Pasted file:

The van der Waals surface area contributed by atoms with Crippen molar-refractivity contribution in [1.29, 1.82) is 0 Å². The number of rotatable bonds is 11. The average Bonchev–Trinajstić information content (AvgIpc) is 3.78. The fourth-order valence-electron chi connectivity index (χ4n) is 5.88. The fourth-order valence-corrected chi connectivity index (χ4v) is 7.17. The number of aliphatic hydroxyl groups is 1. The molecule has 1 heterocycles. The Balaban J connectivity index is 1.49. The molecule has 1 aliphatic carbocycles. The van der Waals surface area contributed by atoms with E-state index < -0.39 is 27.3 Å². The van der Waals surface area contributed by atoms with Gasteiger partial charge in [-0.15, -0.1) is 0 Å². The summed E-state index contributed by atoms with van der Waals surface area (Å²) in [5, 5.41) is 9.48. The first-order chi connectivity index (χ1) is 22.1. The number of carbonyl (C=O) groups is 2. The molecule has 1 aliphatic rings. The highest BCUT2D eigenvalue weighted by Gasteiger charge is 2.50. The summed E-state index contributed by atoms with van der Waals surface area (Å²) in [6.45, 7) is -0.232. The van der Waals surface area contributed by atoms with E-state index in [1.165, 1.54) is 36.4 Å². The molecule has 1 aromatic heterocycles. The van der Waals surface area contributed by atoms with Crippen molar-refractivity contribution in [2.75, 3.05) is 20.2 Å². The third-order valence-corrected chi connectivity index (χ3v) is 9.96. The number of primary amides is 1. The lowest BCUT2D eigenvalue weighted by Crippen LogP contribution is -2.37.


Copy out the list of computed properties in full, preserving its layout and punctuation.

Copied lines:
The van der Waals surface area contributed by atoms with Crippen molar-refractivity contribution in [1.29, 1.82) is 0 Å². The number of rotatable bonds is 11. The average Bonchev–Trinajstić information content (AvgIpc) is 3.78. The fourth-order valence-electron chi connectivity index (χ4n) is 5.88. The fourth-order valence-corrected chi connectivity index (χ4v) is 7.17. The number of aliphatic hydroxyl groups is 1. The molecule has 1 heterocycles. The Balaban J connectivity index is 1.49. The molecule has 1 aliphatic carbocycles. The van der Waals surface area contributed by atoms with E-state index < -0.39 is 27.3 Å². The van der Waals surface area contributed by atoms with Gasteiger partial charge in [-0.15, -0.1) is 0 Å². The summed E-state index contributed by atoms with van der Waals surface area (Å²) in [5, 5.41) is 9.48. The first-order chi connectivity index (χ1) is 22.1. The number of carbonyl (C=O) groups is 2. The molecule has 1 aliphatic rings. The highest BCUT2D eigenvalue weighted by Gasteiger charge is 2.50. The summed E-state index contributed by atoms with van der Waals surface area (Å²) in [6.45, 7) is -0.232. The van der Waals surface area contributed by atoms with E-state index in [1.165, 1.54) is 36.4 Å². The molecule has 1 aromatic heterocycles. The van der Waals surface area contributed by atoms with Crippen molar-refractivity contribution in [2.75, 3.05) is 20.2 Å². The third-order valence-corrected chi connectivity index (χ3v) is 9.96. The number of primary amides is 1. The lowest BCUT2D eigenvalue weighted by Crippen LogP contribution is -2.37.